Celebrating June 21, or maybe September 13, or…

We celebrate the Fourth of July, aka Independence Day, with fireworks and bombastic patriotism. But it took more than a decade following the Declaration of Independence in 1776 for our revered Founding Fathers to cobble together a real constitution and set a functioning nation on its course.

By the 1780s, it was clear that the “Articles of Confederation and Perpetual Union” wasn’t working. Drafted by the Second Continental Congress in 1776-1777 and finally ratified by the thirteenth state in 1781, our nation’s first constitution set up a federal government that could print money that was worthless, could borrow money but couldn’t pay it back, was spectacularly ineffective in collecting taxes – individual states paid only what they felt like paying – and had little means of dealing as a sovereign nation with foreign powers.

The Constitutional Convention opened in Philadelphia on May 14, 1787. Its stated purpose was to “render the federal constitution adequate to the exigencies of government and the preservation of the Union.” Virginia and Pennsylvania were were the only states to show up. Deliberations finally began on May 25 with seven states, a quorum, represented. Eventually twelve states took part; Rhode Island, opposed to a strong central government, thumbed its nose at the gathering.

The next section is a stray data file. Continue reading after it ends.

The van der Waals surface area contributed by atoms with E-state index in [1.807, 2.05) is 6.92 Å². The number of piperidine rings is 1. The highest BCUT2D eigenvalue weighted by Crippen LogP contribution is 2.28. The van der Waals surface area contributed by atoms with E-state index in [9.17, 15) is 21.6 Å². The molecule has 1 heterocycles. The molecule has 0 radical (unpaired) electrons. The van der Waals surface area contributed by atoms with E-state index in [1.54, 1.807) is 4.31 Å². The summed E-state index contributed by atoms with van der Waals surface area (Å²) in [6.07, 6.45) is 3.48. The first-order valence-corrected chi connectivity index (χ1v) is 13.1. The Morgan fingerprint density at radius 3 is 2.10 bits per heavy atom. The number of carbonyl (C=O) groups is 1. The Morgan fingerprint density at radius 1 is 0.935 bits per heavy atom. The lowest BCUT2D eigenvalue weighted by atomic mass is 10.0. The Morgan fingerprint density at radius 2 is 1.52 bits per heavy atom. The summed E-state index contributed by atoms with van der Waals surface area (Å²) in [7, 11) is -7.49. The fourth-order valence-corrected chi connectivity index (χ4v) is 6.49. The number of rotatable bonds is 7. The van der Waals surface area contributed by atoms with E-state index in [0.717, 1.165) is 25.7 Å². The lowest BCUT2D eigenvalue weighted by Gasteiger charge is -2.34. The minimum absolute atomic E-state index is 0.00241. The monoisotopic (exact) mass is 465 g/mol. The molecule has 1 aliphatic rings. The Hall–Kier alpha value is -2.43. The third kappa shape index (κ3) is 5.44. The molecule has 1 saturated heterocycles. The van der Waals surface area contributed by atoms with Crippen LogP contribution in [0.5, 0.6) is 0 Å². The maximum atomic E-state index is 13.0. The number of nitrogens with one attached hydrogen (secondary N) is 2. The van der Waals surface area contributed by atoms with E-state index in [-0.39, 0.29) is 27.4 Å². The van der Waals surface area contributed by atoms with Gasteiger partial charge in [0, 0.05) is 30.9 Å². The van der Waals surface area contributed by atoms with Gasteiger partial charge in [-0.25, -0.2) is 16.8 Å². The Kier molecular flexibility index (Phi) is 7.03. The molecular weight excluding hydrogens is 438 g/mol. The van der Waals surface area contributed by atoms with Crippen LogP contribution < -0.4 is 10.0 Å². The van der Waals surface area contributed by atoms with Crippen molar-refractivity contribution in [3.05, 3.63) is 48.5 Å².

Census-taking was a contentious issue from the very beginning. Population of the various states determined representation and distribution of Federal largesse, such as it was. Southern states did not want the more populous North to control the government; they wanted non-citizens, i.e. slaves, counted. Eventually the delegates reached a compromise: a slave would be counted as three-fifths of a person.

It took a year. The new constitution was ratified by the required nine states on June 21, 1788. The Continental Congress voted on September 13 – eleven states had ratified by then – to begin the new government, effective March 4, 1789. The initial meeting of both the House of Representatives and the Senate were immediately adjourned for lack of a quorum. George Washington was inaugurated as the first President on April 30. And Rhode Island? The tiniest state finally ratified the constitution on May 29, 1790.

The first ten amendments, the Bill of Rights, were added in 1791, as promised during the 1788 debates by supporters to gain the support of doubters who were concerned about a too-powerful centralized government. Among the rights enumerated are a prohibition of religious favoritism, guarantee of a speedy and public trial, and the necessity of a well-regulated militia.

And so the representative-democracy experiment continues. Can we avoid sliding into autocracy?